Phentermine Is Rated #1 Diet Pill World-Wide By Physicians - SeeWhy

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The drug Phentermine 37.5 mg is the most popular dosage because it is extremely potent and prescribed by many doctors. The drug is used to treat obesity in patients by suppressing appetite... Learn More



Adipex is the trade name for medication that contains phentermine.Adipex must be taken only upon prescription and is helpful for weight loss among people who regularly exercise and follow a healthy diet plan. Learn More

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A brand name of phentermine, Ionamin, is a hunger suppressant which is used alongside diet and exercise for obesity management. It is among the earliest drugs meant to beat obesity and got approval from FDA over 50 years ago... Learn More

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One of the solutions of losing extra fat could be Qsymia, which is a drug that containing a combination of topiramate and phentermine. The drug was approved as an extended-release form by the US FDA in 2012. It can be consumed by adults who have a BMI of 30 or mor... Learn More

Inspirational Phentermine Story of The Month

Kathy - Total Weight Loss: 187 Pounds!

I had three babies in the space of 5 years and I just put on loads of weight. I took the whole “eating for two” thing to the extreme and pretty much just stuffed myself for nine months each time. It wasn’t a huge surprise when I weighed myself when my youngest was six months to find out that I’d gone from 165 pounds to over 300 pounds.... Read Kathys Full Story >>

Phentermine Success Story

Phentermine Timeline

1950: Phentermine Gains Regocnition: The early 1950s saw phentermine being touted as the first hunger suppressant in the US market. The drug was marketed as an extremely potent weight-loss medicine that fought obesity because of its suppressant nature.

1959: Phentermine Gets FDA Approved: increasing market share of the drug allowed it to gain mainstream popularity and phentermine was finally approved by the US Food and Drug Administration (FDA) in 1959.

1970: Phentermine hydrochloride Introduced: 1970s saw the release of phentermine hydrochloride, which could be used over-the-counter as well. Later, in 1984, the medicine was combined with another drug, Fenfluramine

2012: Qsymia Introduced: An evolved form of phentermine, the “Qsymia” was rejected by FDA in 2010. Two years later however, (February 2012), the federal body voted in favor of Qsymia and later (July 2012), approved it for sale in the US consumer market.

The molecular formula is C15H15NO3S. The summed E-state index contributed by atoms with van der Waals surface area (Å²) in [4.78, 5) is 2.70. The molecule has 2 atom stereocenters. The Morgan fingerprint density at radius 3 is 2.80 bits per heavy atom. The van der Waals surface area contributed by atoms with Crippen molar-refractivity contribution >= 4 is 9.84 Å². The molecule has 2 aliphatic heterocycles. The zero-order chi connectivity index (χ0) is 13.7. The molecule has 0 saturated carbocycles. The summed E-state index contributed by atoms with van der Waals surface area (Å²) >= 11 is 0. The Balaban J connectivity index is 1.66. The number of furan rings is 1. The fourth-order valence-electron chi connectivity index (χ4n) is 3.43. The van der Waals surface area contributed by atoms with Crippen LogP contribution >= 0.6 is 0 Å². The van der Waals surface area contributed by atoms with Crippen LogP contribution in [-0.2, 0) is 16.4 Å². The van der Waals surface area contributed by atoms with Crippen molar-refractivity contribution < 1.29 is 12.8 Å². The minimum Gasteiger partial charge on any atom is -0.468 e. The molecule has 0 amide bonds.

Phentermine: An infamous weight loss drug

Phentermine is a drug that has a notorious history around the world. Phentermine is chemically an amphetamine and it is basically a short form for phenyl-tertiary-butylamine. Being an amine, phentermine is formally a derivative of ammonia and is considered to be a tertiary amine. The drug can be produced by synthesizing 2-nitropropane and benzaldehyde. 

Medical researchers were initially interested in how amphetamines affected the bodies of soldiers during the Second World War. Amphetamines were used to increase concentration levels and mental alertness in soldiers, while they decreased symptoms of fatigue and hunger. This is what primarily led to researchers in the United States studying the effects of amphetamines after the conclusion of the war. Corporations also saw potentially huge markets if drugs based on amphetamines were made available to the general public.

Since 2012, the FDA has approved around four weight loss products, but phentermine has continued to be remain the market leader in this segment. As long as the price of phentermine remains relatively low when compared to its competition, the drug will continue to be the preeminent drug in the market.


A brief history of phentermine

In the United States, phentermine was approved by the Food and Drug Administration (FDA) in 1959 and was made available for commercial sales in the same year. The first version of this drug was phentermine resin and the FDA approved its usage for the short-term treatment of obesity. Phentermine was one of the first commercially available appetite suppressants in the United States. Due to yet understood and potentially dangerous side effects, the drug was limited to a ninety day administration period when it was released to the public in 1959. The FDA wanted more research to be carried out on the drug before it was prescribed to patients for an indefinite period of time.

Phentermine managed to build up its reputation as a generic drug that effectively combated obesity. In the 1970s, the drug was sold as phentermine hydrochloride with HCL (hydrochloric acid) becoming a part of the drug's chemical composition. When it was released in this form, it did not have any limited administration period.

Phentermine hydrochloride is typically sold in the form of 37.5 mg tablets. The effect of this is equivalent to about 30mg of pure phentermine. The normal adult dosage is generally one tablet per day but this is often tailored to the needs of individual patients. In some cases, it is more appropriate to consume two dosages of 18.75 mg each on a daily basis. Phentermine is normally not suitable for pediatric patients, but this hasn't stopped physicians from prescribing them to anyone over the age of 15.

Phentermine hydrochloride is similar to white crystalline powders. The substance is highly soluble in both water and alcohol. Some of the ingredients in the substance include starch, isopropyl alcohol, titanium dioxide, proplyene glycol, and ethyl alcohol.